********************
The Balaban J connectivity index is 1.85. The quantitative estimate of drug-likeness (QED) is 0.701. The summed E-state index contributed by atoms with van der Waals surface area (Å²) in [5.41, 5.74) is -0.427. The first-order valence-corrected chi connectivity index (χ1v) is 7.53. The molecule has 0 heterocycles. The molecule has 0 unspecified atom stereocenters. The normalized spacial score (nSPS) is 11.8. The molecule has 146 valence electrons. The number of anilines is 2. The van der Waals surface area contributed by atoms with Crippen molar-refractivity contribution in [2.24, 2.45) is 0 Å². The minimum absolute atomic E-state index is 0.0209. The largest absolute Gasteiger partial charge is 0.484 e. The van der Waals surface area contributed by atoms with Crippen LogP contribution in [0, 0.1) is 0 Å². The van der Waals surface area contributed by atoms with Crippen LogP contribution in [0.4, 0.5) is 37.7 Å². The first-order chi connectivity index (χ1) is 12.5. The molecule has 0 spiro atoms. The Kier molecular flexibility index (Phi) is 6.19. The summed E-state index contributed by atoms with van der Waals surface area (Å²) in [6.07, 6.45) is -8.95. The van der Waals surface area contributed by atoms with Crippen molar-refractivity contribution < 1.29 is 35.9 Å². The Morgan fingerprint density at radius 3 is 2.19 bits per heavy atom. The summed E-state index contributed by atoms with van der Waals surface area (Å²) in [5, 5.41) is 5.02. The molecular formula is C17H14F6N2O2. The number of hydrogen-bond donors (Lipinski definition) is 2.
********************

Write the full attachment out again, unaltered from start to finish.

The Balaban J connectivity index is 1.85. The quantitative estimate of drug-likeness (QED) is 0.701. The summed E-state index contributed by atoms with van der Waals surface area (Å²) in [5.41, 5.74) is -0.427. The first-order valence-corrected chi connectivity index (χ1v) is 7.53. The molecule has 0 heterocycles. The molecule has 0 unspecified atom stereocenters. The normalized spacial score (nSPS) is 11.8. The molecule has 146 valence electrons. The number of anilines is 2. The van der Waals surface area contributed by atoms with Crippen molar-refractivity contribution in [2.24, 2.45) is 0 Å². The minimum absolute atomic E-state index is 0.0209. The largest absolute Gasteiger partial charge is 0.484 e. The van der Waals surface area contributed by atoms with Crippen LogP contribution in [0, 0.1) is 0 Å². The van der Waals surface area contributed by atoms with Crippen LogP contribution in [0.4, 0.5) is 37.7 Å². The first-order chi connectivity index (χ1) is 12.5. The molecule has 0 spiro atoms. The Kier molecular flexibility index (Phi) is 6.19. The summed E-state index contributed by atoms with van der Waals surface area (Å²) in [6.07, 6.45) is -8.95. The van der Waals surface area contributed by atoms with Crippen molar-refractivity contribution < 1.29 is 35.9 Å². The Morgan fingerprint density at radius 3 is 2.19 bits per heavy atom. The summed E-state index contributed by atoms with van der Waals surface area (Å²) in [5, 5.41) is 5.02. The molecular formula is C17H14F6N2O2. The number of hydrogen-bond donors (Lipinski definition) is 2.